It was a mystery. Every evening around 5 o’clock, my mom would change. She’d become resistant, paranoid and sometimes belligerent. She would even hallucinate – claiming to have watched me from the window as I marched in a parade!
A few hours later, and certainly the next day, she would be back to her happy, easy-going self.
She was sundowning. A term I had never heard until an aide at the assisted living facility filled me in – and gave me some ideas for how to handle it.
Sundowners syndrome, also called sundown syndrome or sundowning, refers to a group of symptoms seen in mid- and late-stage dementia and Alzheimer’s disease. It’s relatively common, affecting up to 1 in 5 people with Alzheimer’s.
How do you recognize sundowners syndrome?
People with this syndrome typically display certain emotional states, namely:
They may display certain behaviors, including yelling, pacing or wandering around the house, and like my mom – seeing or hearing things that aren’t there. People trying to help someone who is sundowning may find them obstinate and unwilling to take direction.
The common factor is that these emotional states and behaviors emerge in late afternoon or evening, hence the syndrome’s name. The disturbed or unfamiliar behavior can last several hours.
Sundowners syndrome can’t be cured, but it can be treated
Researchers and medical professionals are still learning a lot about sundowners syndrome. Episodes maybe brought on by decreasing light or by disruption to the body’s rhythms. Currently, there is no cure for sundowners syndrome, but it can be treated by keeping track of what triggers episodes and avoiding those triggers as much as possible.
If you’re taking care of someone with sundowners syndrome, you can try the following tips:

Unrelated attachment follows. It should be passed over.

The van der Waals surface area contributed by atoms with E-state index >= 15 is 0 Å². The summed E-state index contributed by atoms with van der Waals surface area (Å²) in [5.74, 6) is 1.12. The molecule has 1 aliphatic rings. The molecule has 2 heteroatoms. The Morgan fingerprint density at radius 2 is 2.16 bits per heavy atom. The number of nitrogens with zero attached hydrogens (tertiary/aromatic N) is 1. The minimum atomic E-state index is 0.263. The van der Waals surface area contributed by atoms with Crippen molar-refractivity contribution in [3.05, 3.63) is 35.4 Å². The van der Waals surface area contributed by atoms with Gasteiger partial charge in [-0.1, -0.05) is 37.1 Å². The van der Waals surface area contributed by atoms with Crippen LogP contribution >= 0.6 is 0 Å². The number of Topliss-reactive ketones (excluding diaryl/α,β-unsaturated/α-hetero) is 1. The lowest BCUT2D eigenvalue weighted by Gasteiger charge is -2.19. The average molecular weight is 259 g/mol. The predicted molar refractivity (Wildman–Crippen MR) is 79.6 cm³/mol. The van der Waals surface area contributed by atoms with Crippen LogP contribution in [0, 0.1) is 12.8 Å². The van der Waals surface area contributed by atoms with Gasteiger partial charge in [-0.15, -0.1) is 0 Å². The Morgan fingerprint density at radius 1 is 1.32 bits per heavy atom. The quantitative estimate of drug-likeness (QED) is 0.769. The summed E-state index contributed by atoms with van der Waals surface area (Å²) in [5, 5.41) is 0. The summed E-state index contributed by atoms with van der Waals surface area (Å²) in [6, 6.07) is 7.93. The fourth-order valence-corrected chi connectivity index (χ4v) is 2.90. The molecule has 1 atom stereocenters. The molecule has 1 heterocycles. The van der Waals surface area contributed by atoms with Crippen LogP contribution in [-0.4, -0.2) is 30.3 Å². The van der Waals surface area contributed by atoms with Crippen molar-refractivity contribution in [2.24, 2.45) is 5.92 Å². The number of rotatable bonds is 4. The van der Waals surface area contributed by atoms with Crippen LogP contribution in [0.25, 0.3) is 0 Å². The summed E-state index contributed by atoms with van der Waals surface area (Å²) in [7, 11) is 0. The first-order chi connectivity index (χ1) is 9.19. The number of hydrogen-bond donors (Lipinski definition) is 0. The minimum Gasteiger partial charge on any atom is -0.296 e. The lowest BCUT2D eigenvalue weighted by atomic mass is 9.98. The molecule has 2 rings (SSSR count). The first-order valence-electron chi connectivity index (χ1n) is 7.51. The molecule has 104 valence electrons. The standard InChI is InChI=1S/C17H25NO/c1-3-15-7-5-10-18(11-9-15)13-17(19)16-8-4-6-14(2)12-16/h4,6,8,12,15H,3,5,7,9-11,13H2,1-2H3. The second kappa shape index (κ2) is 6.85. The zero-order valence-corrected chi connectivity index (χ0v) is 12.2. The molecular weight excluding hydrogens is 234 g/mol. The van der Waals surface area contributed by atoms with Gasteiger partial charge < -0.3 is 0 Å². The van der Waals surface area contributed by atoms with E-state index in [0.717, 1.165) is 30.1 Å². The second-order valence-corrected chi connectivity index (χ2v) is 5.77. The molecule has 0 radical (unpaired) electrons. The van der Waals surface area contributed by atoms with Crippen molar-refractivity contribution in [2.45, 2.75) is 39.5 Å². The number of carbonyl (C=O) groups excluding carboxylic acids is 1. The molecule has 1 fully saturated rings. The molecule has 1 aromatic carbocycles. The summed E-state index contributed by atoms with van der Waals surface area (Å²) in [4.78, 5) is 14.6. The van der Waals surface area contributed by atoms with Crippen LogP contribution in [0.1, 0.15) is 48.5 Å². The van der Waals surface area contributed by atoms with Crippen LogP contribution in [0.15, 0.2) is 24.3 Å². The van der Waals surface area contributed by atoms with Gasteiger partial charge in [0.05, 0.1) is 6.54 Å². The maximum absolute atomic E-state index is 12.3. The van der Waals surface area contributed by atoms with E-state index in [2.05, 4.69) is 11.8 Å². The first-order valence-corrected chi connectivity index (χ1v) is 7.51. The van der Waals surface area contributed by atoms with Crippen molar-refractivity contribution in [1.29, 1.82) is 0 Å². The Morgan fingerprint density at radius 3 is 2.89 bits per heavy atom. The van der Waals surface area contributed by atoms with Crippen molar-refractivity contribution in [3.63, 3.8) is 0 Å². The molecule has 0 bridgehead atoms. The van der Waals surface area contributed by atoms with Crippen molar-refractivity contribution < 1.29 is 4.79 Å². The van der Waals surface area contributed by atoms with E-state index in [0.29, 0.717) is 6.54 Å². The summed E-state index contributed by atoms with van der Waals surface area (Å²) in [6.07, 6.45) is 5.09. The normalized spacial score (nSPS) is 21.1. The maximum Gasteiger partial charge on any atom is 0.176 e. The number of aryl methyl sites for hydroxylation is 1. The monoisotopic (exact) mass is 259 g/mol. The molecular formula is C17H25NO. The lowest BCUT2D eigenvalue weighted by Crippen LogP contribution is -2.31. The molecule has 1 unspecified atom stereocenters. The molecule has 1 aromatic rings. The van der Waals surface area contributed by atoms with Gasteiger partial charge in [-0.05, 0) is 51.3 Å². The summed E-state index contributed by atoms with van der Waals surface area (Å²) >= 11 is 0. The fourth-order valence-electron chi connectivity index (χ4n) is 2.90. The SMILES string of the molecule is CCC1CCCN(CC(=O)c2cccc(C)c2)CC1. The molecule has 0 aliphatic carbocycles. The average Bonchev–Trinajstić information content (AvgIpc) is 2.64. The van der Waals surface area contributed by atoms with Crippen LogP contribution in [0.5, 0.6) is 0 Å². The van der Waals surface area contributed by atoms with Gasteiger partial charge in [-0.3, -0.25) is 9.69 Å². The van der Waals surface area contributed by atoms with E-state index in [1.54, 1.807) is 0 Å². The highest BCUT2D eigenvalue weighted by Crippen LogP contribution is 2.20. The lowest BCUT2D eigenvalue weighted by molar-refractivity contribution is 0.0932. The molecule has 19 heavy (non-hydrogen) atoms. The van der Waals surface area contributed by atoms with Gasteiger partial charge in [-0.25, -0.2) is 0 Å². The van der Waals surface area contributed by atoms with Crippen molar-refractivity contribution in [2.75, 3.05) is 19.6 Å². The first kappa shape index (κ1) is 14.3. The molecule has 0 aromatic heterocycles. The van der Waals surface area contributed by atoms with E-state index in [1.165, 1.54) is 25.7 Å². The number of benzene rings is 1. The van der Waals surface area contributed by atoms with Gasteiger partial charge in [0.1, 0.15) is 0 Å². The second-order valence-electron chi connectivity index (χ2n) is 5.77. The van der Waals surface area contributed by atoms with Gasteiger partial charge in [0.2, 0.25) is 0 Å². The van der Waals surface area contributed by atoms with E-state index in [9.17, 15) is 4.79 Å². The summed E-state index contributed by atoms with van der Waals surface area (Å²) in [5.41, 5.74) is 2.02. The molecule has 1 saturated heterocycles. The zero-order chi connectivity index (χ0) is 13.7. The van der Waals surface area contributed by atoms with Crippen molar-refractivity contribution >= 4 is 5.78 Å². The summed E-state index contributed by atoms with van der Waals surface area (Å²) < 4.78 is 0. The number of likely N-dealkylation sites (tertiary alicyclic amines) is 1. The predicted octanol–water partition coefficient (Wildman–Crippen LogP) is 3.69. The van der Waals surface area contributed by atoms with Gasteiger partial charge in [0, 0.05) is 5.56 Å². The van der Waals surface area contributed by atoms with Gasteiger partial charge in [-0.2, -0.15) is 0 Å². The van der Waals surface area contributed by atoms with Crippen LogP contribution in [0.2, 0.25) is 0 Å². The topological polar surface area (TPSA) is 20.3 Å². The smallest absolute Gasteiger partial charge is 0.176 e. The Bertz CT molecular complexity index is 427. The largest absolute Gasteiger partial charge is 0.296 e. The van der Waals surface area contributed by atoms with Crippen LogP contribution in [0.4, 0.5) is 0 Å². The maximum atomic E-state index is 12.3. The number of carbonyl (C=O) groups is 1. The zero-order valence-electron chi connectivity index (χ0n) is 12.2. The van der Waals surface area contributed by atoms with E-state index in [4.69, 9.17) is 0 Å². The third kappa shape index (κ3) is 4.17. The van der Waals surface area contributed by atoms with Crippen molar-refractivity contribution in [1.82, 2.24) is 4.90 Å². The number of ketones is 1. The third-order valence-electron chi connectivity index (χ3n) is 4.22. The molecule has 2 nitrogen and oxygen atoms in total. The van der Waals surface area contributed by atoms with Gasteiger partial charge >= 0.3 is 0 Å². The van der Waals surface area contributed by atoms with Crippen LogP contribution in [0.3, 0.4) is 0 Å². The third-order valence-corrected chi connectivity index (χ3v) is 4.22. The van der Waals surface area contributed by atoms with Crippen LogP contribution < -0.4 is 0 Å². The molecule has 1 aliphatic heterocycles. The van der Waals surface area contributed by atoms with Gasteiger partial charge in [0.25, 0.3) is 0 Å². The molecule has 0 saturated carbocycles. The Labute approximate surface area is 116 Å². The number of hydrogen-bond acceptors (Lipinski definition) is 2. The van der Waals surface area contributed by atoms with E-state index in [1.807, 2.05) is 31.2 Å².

- Plenty of light. If decreasing light brings on episodes, then keeping light levels high may prevent them. Light therapy with special full-spectrum lights (the same kind used to treat Seasonal Affective Disorder) is being researched as a potential treatment for sundowning and appears to benefit people with Alzheimer’s. Also, reduce shadows in the home, which can bring on fear and confusion.
- Healthy sleep cycles. Alzheimer’s and poor sleep is a chicken-and-the-egg situation. It’s not clear which one causes the other, but it is clear that the two are linked. Improving the quality of sleep and keeping on a sleep schedule are recommended for people displaying symptoms of sundowning. (Read more about the importance of sleep and how to get better sleep on our blog here.)
- Steady routines. Sticking to the same schedule every day and making changes slowly can help give people with dementia a sense of security. This includes waking and sleeping at the same time every day, eating at the same time and place every day, and taking medicine at the same time every day.
- A calming, comforting environment. Too much activity in the home in late afternoon or evening may bring on an episode, so ask household members to keep the noise down at that time. It’s also best to involve people with sundowners syndrome in activities that aren’t too mentally taxing, yet stave off boredom. Perhaps watching a movie or playing a board game is too much, but taking a gentle walk or looking through old photo albums is just right.
- Doctors may prescribe medication to address symptoms of sundowning, including anti-anxiety medications to quell agitation or melatonin to promote sleep.
Sundowning is very real – it’s not your imagination! So next time your loved one uncharacteristically exhibits some of the behaviors listed above, think of this odd but cute expression called sundowning. Try some of these tips and rest assured it will fade off as the evening passes.